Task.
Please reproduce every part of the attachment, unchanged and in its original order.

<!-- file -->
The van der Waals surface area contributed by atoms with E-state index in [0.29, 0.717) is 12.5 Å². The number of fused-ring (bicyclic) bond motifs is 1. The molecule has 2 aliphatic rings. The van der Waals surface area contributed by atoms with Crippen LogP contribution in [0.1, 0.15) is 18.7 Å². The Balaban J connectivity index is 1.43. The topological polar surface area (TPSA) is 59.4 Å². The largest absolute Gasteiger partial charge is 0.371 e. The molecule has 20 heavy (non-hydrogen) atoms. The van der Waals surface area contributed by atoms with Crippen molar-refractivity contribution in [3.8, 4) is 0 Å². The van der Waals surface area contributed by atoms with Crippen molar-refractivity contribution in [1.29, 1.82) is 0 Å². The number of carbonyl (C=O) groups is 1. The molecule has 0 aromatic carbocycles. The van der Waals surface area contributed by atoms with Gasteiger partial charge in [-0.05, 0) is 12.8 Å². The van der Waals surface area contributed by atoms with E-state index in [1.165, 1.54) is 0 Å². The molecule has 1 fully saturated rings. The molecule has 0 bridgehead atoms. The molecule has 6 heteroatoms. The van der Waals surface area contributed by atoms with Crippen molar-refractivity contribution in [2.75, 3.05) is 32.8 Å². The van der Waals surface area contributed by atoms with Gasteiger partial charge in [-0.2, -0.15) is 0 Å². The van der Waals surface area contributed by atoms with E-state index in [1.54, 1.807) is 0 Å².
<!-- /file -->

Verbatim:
The van der Waals surface area contributed by atoms with E-state index in [0.29, 0.717) is 12.5 Å². The number of fused-ring (bicyclic) bond motifs is 1. The molecule has 2 aliphatic rings. The van der Waals surface area contributed by atoms with Crippen LogP contribution in [0.1, 0.15) is 18.7 Å². The Balaban J connectivity index is 1.43. The topological polar surface area (TPSA) is 59.4 Å². The largest absolute Gasteiger partial charge is 0.371 e. The molecule has 20 heavy (non-hydrogen) atoms. The van der Waals surface area contributed by atoms with Crippen molar-refractivity contribution in [3.8, 4) is 0 Å². The van der Waals surface area contributed by atoms with Crippen molar-refractivity contribution in [1.29, 1.82) is 0 Å². The number of carbonyl (C=O) groups is 1. The molecule has 0 aromatic carbocycles. The van der Waals surface area contributed by atoms with Gasteiger partial charge in [-0.05, 0) is 12.8 Å². The van der Waals surface area contributed by atoms with E-state index in [1.165, 1.54) is 0 Å². The molecule has 1 fully saturated rings. The molecule has 0 bridgehead atoms. The molecule has 6 heteroatoms. The van der Waals surface area contributed by atoms with Crippen molar-refractivity contribution in [2.75, 3.05) is 32.8 Å². The van der Waals surface area contributed by atoms with Gasteiger partial charge in [-0.2, -0.15) is 0 Å². The van der Waals surface area contributed by atoms with E-state index in [1.54, 1.807) is 0 Å².